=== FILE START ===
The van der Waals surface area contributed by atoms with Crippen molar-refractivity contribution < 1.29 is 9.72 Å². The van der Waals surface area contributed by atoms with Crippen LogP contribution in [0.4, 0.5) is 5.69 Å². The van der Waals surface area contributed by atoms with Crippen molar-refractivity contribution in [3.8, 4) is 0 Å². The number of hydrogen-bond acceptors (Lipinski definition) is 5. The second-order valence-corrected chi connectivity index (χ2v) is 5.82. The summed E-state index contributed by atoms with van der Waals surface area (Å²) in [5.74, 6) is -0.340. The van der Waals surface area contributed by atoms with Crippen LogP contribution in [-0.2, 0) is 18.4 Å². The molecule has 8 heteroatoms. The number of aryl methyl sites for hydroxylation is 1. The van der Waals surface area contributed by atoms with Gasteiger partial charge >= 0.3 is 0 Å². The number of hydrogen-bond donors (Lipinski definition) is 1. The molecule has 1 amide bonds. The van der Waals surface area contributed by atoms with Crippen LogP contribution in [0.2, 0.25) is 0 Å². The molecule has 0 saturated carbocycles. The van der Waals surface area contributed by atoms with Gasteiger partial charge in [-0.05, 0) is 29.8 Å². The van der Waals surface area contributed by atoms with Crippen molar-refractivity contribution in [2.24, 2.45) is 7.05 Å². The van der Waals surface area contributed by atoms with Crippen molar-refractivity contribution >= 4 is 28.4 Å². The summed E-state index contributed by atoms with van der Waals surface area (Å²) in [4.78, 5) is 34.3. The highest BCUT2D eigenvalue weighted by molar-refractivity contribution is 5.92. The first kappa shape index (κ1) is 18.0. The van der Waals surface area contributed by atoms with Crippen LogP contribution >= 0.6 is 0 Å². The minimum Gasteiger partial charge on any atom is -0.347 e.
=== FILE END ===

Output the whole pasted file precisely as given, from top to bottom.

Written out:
The van der Waals surface area contributed by atoms with Crippen molar-refractivity contribution < 1.29 is 9.72 Å². The van der Waals surface area contributed by atoms with Crippen LogP contribution in [0.4, 0.5) is 5.69 Å². The van der Waals surface area contributed by atoms with Crippen molar-refractivity contribution in [3.8, 4) is 0 Å². The number of hydrogen-bond acceptors (Lipinski definition) is 5. The second-order valence-corrected chi connectivity index (χ2v) is 5.82. The summed E-state index contributed by atoms with van der Waals surface area (Å²) in [5.74, 6) is -0.340. The van der Waals surface area contributed by atoms with Crippen LogP contribution in [-0.2, 0) is 18.4 Å². The molecule has 8 heteroatoms. The number of aryl methyl sites for hydroxylation is 1. The van der Waals surface area contributed by atoms with Gasteiger partial charge >= 0.3 is 0 Å². The number of hydrogen-bond donors (Lipinski definition) is 1. The molecule has 1 amide bonds. The van der Waals surface area contributed by atoms with Crippen LogP contribution in [0.2, 0.25) is 0 Å². The molecule has 0 saturated carbocycles. The van der Waals surface area contributed by atoms with Gasteiger partial charge in [-0.05, 0) is 29.8 Å². The van der Waals surface area contributed by atoms with Crippen molar-refractivity contribution in [2.24, 2.45) is 7.05 Å². The van der Waals surface area contributed by atoms with Crippen molar-refractivity contribution >= 4 is 28.4 Å². The summed E-state index contributed by atoms with van der Waals surface area (Å²) in [4.78, 5) is 34.3. The highest BCUT2D eigenvalue weighted by molar-refractivity contribution is 5.92. The first kappa shape index (κ1) is 18.0. The van der Waals surface area contributed by atoms with Crippen LogP contribution >= 0.6 is 0 Å². The minimum Gasteiger partial charge on any atom is -0.347 e.